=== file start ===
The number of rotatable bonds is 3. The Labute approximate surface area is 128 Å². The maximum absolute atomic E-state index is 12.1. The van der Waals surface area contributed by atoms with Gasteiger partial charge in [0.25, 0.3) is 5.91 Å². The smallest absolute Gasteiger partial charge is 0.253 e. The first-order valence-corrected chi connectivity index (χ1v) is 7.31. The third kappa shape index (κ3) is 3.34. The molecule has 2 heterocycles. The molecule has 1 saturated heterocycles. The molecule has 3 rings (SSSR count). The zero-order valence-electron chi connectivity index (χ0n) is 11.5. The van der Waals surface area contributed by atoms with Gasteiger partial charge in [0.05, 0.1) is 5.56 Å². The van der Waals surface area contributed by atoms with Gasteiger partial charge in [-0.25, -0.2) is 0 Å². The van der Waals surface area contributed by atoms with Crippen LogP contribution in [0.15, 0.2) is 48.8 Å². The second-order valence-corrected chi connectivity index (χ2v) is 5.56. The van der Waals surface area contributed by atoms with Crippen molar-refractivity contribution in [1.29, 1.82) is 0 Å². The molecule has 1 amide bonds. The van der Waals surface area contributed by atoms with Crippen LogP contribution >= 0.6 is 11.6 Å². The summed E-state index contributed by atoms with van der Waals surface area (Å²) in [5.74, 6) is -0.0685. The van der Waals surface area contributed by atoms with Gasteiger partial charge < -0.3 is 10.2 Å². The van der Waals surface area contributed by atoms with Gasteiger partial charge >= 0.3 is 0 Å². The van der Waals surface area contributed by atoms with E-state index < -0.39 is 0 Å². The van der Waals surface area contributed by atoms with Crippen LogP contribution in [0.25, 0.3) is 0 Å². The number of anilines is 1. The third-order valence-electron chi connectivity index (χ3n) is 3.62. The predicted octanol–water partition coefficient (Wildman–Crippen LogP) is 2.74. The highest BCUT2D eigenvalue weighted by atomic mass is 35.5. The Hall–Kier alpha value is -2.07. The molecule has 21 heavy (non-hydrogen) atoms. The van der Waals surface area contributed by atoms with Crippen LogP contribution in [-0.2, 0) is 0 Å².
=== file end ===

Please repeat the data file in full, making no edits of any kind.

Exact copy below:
The number of rotatable bonds is 3. The Labute approximate surface area is 128 Å². The maximum absolute atomic E-state index is 12.1. The van der Waals surface area contributed by atoms with Gasteiger partial charge in [0.25, 0.3) is 5.91 Å². The smallest absolute Gasteiger partial charge is 0.253 e. The first-order valence-corrected chi connectivity index (χ1v) is 7.31. The third kappa shape index (κ3) is 3.34. The molecule has 2 heterocycles. The molecule has 1 saturated heterocycles. The molecule has 3 rings (SSSR count). The zero-order valence-electron chi connectivity index (χ0n) is 11.5. The van der Waals surface area contributed by atoms with Gasteiger partial charge in [0.05, 0.1) is 5.56 Å². The van der Waals surface area contributed by atoms with Gasteiger partial charge in [-0.25, -0.2) is 0 Å². The van der Waals surface area contributed by atoms with Crippen LogP contribution in [0.15, 0.2) is 48.8 Å². The second-order valence-corrected chi connectivity index (χ2v) is 5.56. The van der Waals surface area contributed by atoms with Crippen molar-refractivity contribution in [1.29, 1.82) is 0 Å². The molecule has 1 amide bonds. The van der Waals surface area contributed by atoms with Crippen LogP contribution >= 0.6 is 11.6 Å². The summed E-state index contributed by atoms with van der Waals surface area (Å²) in [5.74, 6) is -0.0685. The van der Waals surface area contributed by atoms with Gasteiger partial charge < -0.3 is 10.2 Å². The van der Waals surface area contributed by atoms with Gasteiger partial charge >= 0.3 is 0 Å². The van der Waals surface area contributed by atoms with E-state index < -0.39 is 0 Å². The van der Waals surface area contributed by atoms with Crippen LogP contribution in [0.25, 0.3) is 0 Å². The number of anilines is 1. The third-order valence-electron chi connectivity index (χ3n) is 3.62. The predicted octanol–water partition coefficient (Wildman–Crippen LogP) is 2.74. The highest BCUT2D eigenvalue weighted by atomic mass is 35.5. The Hall–Kier alpha value is -2.07. The molecule has 21 heavy (non-hydrogen) atoms. The van der Waals surface area contributed by atoms with Crippen LogP contribution in [-0.2, 0) is 0 Å².